What are Signs of Tissue Death in Leopard Gecko Toes?

There are 2 main signs that a leopard gecko’s toe is dying and will fall off: swelling and discoloration. During such time, the gecko may not present any abnormal behavior like lethargy or anorexia.

In the beginning, the swelling may not be that obvious since leopard geckos do have very small clawed feet [6]. However, as the death of the tissue in the affected toe progresses, the swelling worsens.

The dying toes of geckos start off with a reddish-purple or brown color. But as tissue death advances, the color of the affected toe gets darker until it finally becomes black.

Signs of Tissue Death in Gecko Toes
Signs of Tissue Death in Gecko Toes

But don’t worry—not all hope is lost even if you see both signs in your gecko’s toe!

An experienced veterinarian will recommend various treatments to either prevent total death and loss of gecko toes or stop it from spreading more. With proper treatment and medication, the affected toe can go back to normal.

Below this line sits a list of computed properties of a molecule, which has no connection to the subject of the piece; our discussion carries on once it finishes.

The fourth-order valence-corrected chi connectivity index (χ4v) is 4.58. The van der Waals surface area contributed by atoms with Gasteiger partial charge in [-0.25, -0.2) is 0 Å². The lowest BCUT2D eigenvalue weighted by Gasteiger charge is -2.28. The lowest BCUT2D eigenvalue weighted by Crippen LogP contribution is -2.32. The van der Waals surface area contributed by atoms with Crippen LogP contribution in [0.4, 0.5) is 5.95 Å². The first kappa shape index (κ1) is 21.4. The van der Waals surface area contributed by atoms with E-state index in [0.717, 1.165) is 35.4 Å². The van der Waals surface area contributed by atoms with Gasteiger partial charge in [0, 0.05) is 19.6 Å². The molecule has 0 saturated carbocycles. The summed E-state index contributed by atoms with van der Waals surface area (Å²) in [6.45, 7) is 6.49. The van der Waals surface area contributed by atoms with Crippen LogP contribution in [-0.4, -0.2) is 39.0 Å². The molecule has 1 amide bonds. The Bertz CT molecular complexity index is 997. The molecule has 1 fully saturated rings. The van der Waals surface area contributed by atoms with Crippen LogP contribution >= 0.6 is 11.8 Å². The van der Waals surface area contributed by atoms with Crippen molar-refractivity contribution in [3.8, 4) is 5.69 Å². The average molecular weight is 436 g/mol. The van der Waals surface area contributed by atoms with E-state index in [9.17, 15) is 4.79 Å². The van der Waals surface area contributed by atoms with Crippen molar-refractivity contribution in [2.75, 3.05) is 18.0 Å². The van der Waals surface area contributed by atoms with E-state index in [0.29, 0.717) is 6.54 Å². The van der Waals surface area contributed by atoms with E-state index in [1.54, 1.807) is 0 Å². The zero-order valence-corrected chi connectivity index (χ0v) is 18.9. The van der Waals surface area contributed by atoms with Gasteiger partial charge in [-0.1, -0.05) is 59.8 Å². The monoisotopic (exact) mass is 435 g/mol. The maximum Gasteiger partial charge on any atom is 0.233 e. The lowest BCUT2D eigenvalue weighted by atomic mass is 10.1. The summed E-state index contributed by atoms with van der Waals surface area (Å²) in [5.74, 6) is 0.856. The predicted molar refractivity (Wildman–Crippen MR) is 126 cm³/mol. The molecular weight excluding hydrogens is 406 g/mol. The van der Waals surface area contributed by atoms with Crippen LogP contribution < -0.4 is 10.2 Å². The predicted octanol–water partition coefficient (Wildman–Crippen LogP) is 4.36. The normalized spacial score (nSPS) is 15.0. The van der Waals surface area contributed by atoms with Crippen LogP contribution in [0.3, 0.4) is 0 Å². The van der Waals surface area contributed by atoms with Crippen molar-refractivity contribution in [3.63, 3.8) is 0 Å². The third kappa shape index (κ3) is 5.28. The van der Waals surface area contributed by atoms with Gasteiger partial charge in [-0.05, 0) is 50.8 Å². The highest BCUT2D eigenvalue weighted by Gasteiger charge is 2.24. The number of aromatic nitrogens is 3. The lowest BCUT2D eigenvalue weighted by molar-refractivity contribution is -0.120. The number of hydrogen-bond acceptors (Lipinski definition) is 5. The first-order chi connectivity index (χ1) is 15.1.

In rare cases, surgical removal may be necessary. Even then, leopard geckos can lead very good lives despite missing a toe or even an entire limb.

Do Leopard Geckos Have Toe Nails?

Leopard geckos don’t have toenails like humans. Instead, they have curved and sharp claws at the end of each toe allowing them to successfully climb rocks and branches.

Much like other terrestrial geckos, like the African fat-tailed gecko, leopard geckos don’t have wide sticky toe pads. So they can’t scale walls and ceilings as day geckos can.

Learn how they do this in our article on geckos walking on walls. 

To compensate for their inability to climb high and vertical places, like smooth glass walls of enclosures, leos developed long skinny toes with sharp claws at each end.

Our leopard gecko’s claws are just like the rest of the bones in their fingers [7]. However, instead of being rectangular and linear, they taper until the very tip and curve downward.

Thanks to their claws, leopard geckos can efficiently climb rock formations with minimal risk of falling since they can securely latch onto rough and textured surfaces.